State police said one adult has contacted them.
Justine Andronici, a lawyer with the Centre County Women's Resource Center in Bellefonte, on Thursday confirmed a story in The Harrisburg Patriot-News that she and attorney Andy Shubin were working to help people who have come forward to accuse Sandusky in the wake of a Monday night television interview during which he denied criminal wrongdoing.
At least three other Pennsylvania lawyers have told the AP in recent days that they have been in contact with purported victims or their representatives about potential lawsuits.
"I've been doing this for 24 years, and I've never seen this activity," said Altoona lawyer Richard M. Serbin, who has pursued well over 150 claims against Catholic and non-Catholic religious institutions, and others, across the state. "Some of the people I've seen on TV that are supposedly handling these cases, I've never even heard of."
The myriad of legal issues raised in the scandal includes whether Penn State, a "state-related" university that is getting more than $272 million from state government this year, will be able to assert government status that might limit liability.
"They are not entitled to sovereign immunity," said Matthew Casey, a Philadelphia lawyer who has handled catastrophic injury cases. "It doesn't mean that they won't attempt to invoke sovereign immunity, but the appellate case law is pretty clear on that."
The response by Penn State officials to reports of abuse will probably form a key part of any legal battle, as well as the circumstances surrounding Sandusky's abrupt retirement in 1999 at the height of his coaching career.
Another complicating factor is the statute of limitations in these kinds of cases for juvenile victims. Until August 2002 the clock ran out at age 20, but that year the Legislature raised the limit to 30. Prosecutors accused Sandusky of crimes from 1994 to 2009, and it's unclear whether civil allegations will date back further.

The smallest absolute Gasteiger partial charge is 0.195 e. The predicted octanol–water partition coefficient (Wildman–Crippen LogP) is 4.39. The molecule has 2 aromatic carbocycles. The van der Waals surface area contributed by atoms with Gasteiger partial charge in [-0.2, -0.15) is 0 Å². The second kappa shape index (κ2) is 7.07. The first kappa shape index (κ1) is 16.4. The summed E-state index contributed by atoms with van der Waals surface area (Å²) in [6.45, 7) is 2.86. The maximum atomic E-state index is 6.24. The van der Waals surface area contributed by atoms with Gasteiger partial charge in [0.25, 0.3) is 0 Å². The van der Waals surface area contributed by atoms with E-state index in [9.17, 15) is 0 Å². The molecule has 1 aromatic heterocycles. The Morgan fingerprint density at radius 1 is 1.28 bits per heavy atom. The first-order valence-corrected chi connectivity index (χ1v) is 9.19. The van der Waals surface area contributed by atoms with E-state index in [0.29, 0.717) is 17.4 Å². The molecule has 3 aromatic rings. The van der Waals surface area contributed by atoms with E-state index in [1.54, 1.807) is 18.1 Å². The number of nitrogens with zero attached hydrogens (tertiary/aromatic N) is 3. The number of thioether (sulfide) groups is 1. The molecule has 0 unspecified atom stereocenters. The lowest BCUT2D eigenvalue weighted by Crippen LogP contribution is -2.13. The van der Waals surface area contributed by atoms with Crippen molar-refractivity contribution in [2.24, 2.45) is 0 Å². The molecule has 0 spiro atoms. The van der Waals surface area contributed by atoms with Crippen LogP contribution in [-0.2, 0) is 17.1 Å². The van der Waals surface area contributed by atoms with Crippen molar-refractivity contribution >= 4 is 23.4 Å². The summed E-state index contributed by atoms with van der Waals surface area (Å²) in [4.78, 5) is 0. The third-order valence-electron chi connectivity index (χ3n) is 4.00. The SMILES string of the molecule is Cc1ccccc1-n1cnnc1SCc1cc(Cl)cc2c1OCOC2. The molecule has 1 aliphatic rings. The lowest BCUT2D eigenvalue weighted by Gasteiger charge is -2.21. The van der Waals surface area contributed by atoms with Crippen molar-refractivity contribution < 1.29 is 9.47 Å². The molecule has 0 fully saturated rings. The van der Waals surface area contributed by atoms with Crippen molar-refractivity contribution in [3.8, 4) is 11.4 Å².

Serbin said Pennsylvania's law remains one of the weakest in the country, from the standpoint of child abuse victims. When it was changed nine years ago, the new provisions were not made retroactive, and courts tend to enforce the time limits strictly.
"So some of these cases may already be stale, and my hunch is, some of them are," Serbin said.
Several experts predicted any civil cases will wind up in Centre County Common Pleas Court — not federal court — and that judges will be sympathetic to having the cases captioned anonymously, if that is what the accusers want.
Some lawyers suggested Penn State, a large institution that can afford a vigorous legal defense, should consider reaching out to victims in an effort to avoid lawsuits.
"New facts are going to come out, I'm sure, in the civil litigation," Casey said. "It's one of the reasons that Penn State and the other potential defendants may decide to do whatever they can to prevent that from happening, and people going under oath. It's very dangerous."
Mahon said that has not been a subject of discussion.
"We don't have the identities of victims, other than maybe some of them going to the press," he said.
Lawyers had different theories regarding whether to file a lawsuit immediately, or after criminal charges have been resolved. Some say delays never helps plaintiffs, but others believe details that emerge from the criminal cases will strengthen their hand. Publicity now, of course may also generate additional clients.
So many facts remain unknown that it is difficult to say how much a legitimate claim of sexual abuse against a child might be worth in the eyes of a jury, and the grand jury report showed a vast range of alleged actions by Sandusky, from apparent sexual overtures to an eye-witnessed attack in the team's locker room showers.
"I know whatever number ends up being on it, it's going to be a very, very large number," said Williams, the Philadelphia plaintiffs' lawyer. "Because of the nature of the liability, the nature of the cases, and the nature of the damages."
Scolforo reported from Harrisburg. Maryclaire Dale in Philadelphia contributed to this report.